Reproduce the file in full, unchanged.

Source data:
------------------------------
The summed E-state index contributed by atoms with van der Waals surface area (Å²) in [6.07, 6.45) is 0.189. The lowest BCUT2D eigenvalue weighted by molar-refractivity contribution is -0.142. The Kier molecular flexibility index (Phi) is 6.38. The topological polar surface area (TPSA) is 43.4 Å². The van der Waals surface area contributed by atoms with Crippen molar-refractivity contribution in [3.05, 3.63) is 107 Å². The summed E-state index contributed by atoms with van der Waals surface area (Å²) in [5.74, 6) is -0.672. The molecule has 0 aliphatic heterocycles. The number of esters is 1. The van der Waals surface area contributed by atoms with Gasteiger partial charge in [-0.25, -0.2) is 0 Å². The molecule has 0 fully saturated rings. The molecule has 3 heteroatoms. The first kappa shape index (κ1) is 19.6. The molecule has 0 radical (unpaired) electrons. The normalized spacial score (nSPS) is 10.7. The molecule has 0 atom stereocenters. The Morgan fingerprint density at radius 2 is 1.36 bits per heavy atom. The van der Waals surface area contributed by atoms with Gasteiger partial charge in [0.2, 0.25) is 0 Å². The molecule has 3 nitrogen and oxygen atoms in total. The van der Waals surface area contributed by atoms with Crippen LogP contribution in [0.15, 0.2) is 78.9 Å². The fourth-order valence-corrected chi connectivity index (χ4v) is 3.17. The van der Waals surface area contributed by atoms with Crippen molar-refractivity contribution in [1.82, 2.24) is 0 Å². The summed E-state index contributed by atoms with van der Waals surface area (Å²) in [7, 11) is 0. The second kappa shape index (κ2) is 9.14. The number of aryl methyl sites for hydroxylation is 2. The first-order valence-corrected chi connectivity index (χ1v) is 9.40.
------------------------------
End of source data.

The summed E-state index contributed by atoms with van der Waals surface area (Å²) in [6.07, 6.45) is 0.189. The lowest BCUT2D eigenvalue weighted by molar-refractivity contribution is -0.142. The Kier molecular flexibility index (Phi) is 6.38. The topological polar surface area (TPSA) is 43.4 Å². The van der Waals surface area contributed by atoms with Crippen molar-refractivity contribution in [3.05, 3.63) is 107 Å². The summed E-state index contributed by atoms with van der Waals surface area (Å²) in [5.74, 6) is -0.672. The molecule has 0 aliphatic heterocycles. The number of esters is 1. The van der Waals surface area contributed by atoms with Gasteiger partial charge in [-0.25, -0.2) is 0 Å². The molecule has 0 fully saturated rings. The molecule has 3 heteroatoms. The first kappa shape index (κ1) is 19.6. The molecule has 0 radical (unpaired) electrons. The normalized spacial score (nSPS) is 10.7. The molecule has 0 atom stereocenters. The Morgan fingerprint density at radius 2 is 1.36 bits per heavy atom. The van der Waals surface area contributed by atoms with Gasteiger partial charge in [0.2, 0.25) is 0 Å². The molecule has 3 nitrogen and oxygen atoms in total. The van der Waals surface area contributed by atoms with Crippen LogP contribution in [0.15, 0.2) is 78.9 Å². The fourth-order valence-corrected chi connectivity index (χ4v) is 3.17. The van der Waals surface area contributed by atoms with Crippen molar-refractivity contribution in [1.82, 2.24) is 0 Å². The summed E-state index contributed by atoms with van der Waals surface area (Å²) in [7, 11) is 0. The second kappa shape index (κ2) is 9.14. The number of aryl methyl sites for hydroxylation is 2. The first-order valence-corrected chi connectivity index (χ1v) is 9.40.